On Wednesday 28 February 2001, the 04:45 Great North Eastern Railway passenger train left Newcastle on route to London Kings Cross. At approximately06:12, a Land Rover pulling a trailer loaded with a Renault car left the west bound carriageway of the M62 motorway at Great Heck, between junctions 34 and 35. The Land Rover and trailer continued along the steep road embankment and subsequently down a railway embankment and came to rest, fouling the Up mainline, on the south side of the M62 over-rail bridge at a point located at about 170 miles from London up the East Coast Main line. The road vehicle driver survived the incident and made a telephone call to the emergency services. As he was talking to the emergency services, the south bound GNER express passenger train struck the Land Rover. The train, which was travelling at around the line speed of 125mph, and consisted of a leading Driving Van Trailer, eight Mark IV passenger carriages, and a buffet car. The DVT became derailed at a point approximately 15 metres to the south of the impact and then travelled in a derailed condition, staying substantially in line and upright, for approximately 700 metres until it reached a set of points associated with sidings.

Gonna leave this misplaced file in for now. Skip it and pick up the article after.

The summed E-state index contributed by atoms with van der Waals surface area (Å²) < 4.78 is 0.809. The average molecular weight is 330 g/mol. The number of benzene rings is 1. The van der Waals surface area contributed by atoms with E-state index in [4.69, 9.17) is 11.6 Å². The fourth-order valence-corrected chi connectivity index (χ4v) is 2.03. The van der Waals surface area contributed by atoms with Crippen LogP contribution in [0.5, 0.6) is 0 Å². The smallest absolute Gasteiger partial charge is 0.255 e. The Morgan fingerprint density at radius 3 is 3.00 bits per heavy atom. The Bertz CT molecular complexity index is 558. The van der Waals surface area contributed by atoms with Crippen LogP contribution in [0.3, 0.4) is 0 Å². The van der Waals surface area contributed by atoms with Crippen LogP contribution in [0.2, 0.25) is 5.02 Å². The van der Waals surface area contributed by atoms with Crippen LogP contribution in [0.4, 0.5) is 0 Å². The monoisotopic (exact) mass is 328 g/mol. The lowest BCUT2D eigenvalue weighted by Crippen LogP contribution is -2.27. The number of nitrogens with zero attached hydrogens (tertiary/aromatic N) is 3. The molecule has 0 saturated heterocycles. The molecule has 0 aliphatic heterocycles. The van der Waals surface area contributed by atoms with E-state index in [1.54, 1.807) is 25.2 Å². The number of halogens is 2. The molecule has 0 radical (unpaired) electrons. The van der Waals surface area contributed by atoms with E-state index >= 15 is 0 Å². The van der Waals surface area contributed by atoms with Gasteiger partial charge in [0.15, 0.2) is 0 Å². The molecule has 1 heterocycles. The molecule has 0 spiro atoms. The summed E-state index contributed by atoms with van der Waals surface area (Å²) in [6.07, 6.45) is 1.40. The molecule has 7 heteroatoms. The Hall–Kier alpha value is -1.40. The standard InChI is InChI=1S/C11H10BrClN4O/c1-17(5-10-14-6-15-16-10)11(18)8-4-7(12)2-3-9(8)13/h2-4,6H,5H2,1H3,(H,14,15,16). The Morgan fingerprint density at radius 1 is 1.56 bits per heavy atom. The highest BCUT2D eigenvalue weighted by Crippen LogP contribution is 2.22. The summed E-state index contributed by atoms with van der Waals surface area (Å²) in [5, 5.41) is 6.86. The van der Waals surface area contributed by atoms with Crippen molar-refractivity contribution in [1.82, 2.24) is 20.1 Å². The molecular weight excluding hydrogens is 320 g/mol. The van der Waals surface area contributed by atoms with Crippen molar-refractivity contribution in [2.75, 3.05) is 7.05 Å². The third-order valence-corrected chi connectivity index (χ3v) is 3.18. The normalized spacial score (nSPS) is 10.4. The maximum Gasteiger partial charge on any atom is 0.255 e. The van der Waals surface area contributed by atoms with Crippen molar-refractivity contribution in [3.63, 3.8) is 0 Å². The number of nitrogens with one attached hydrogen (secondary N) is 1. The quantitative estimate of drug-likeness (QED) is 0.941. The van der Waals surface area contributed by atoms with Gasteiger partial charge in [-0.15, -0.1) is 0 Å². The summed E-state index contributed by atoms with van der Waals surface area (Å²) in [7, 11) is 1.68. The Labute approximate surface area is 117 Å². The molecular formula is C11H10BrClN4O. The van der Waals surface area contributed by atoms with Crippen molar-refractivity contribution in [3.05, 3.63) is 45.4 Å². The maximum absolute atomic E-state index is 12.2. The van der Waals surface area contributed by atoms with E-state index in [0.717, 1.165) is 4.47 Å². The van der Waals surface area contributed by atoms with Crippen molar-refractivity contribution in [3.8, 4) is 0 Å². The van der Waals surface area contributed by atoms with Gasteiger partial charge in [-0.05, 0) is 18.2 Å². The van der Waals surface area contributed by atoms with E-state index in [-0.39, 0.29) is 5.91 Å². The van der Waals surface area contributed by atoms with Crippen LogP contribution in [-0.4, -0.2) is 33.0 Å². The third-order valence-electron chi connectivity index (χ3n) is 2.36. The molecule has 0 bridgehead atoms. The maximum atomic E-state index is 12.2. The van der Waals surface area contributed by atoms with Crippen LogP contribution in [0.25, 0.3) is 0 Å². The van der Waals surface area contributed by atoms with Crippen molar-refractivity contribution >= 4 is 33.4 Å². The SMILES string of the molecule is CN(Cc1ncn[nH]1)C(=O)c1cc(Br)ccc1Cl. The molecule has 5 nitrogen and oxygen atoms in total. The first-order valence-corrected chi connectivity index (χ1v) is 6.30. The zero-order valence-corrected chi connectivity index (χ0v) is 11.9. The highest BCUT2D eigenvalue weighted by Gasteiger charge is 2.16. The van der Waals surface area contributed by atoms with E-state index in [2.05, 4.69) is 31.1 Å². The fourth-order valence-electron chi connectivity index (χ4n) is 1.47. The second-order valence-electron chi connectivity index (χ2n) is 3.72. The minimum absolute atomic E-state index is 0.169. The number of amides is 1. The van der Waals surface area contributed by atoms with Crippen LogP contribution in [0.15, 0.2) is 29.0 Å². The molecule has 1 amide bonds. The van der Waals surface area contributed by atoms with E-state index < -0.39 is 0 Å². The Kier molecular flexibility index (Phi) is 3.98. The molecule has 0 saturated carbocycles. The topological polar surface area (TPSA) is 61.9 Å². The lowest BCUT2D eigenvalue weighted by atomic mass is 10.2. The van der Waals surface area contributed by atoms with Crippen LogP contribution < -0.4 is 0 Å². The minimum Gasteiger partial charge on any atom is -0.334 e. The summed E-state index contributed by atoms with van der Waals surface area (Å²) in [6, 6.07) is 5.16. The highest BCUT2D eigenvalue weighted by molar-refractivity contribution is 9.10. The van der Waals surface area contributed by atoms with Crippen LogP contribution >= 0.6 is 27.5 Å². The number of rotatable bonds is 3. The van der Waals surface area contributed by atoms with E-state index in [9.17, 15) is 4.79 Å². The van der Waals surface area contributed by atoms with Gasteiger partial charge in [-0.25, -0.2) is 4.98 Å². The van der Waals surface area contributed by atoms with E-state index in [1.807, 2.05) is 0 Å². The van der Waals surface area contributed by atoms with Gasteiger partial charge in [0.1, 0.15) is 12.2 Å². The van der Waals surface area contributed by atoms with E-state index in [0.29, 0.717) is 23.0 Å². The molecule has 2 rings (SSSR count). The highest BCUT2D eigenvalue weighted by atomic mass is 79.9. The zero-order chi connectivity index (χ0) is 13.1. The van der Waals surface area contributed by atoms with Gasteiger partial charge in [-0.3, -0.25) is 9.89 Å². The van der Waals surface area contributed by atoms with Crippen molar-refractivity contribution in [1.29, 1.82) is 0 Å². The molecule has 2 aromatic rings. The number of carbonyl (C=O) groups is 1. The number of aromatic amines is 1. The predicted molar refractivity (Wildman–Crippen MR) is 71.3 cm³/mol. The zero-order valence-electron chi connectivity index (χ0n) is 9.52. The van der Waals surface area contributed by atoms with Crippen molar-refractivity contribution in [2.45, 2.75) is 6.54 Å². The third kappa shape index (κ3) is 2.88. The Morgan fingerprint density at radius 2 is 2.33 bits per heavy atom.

Accident at Hatfield on 17th October 2000

Train Operator(s) - Great North Eastern Railway

Primary Cause(s) - Broken rail

Secondary Cause(s) - Inadequate maintenance

Result - Derailment, collision with structure

No. Fatalities - 4

No. Injured - 70

A GreatNorthEasternRailway InterCity225 train bound for Leeds had left LondonKing'sCross at 12:10. It was travelling at over 115 miles per hour (185 km/h) when it derailed south of Hatfield station at 12:23. Four passengers were killed and a further 70 injured. Those killed were in the restaurant coach which struck an overheadline gantry following derailment.

The cause of the accident was due to the fracture and subsequent fragmentation of the high rail over a 35 metre length due to substantial transverse fatigue defects in the rail head. It states that these defects had their origins in gauge corner cracks, a form of rolling contact fatigue, which had developed on the rail surface.

Accident at Ladbroke Grove on 5th October 1999

Train Operator(s) - First Great Western, Thames Trains

Primary Cause(s) - Driver error

Secondary Cause(s) - Signal layout defect, inadequate training

Result - Signal passed at danger, head on collision, derailment, fire

No. Fatalities - 30

No. Injured - 400

The disaster occurred at at 08:08 and 58 seconds BST, when a three-car diesel multiple unit train operated by Thames Trains collided with a High Speed Train (8 coaches with a diesel power car at each end) of First Great Western at Ladbroke Grove Junction about two miles / 4km west of London Paddington Station. The trains collided almost head-on on the junction at a combined closing speed of approximately 130 mph / 205 km/h.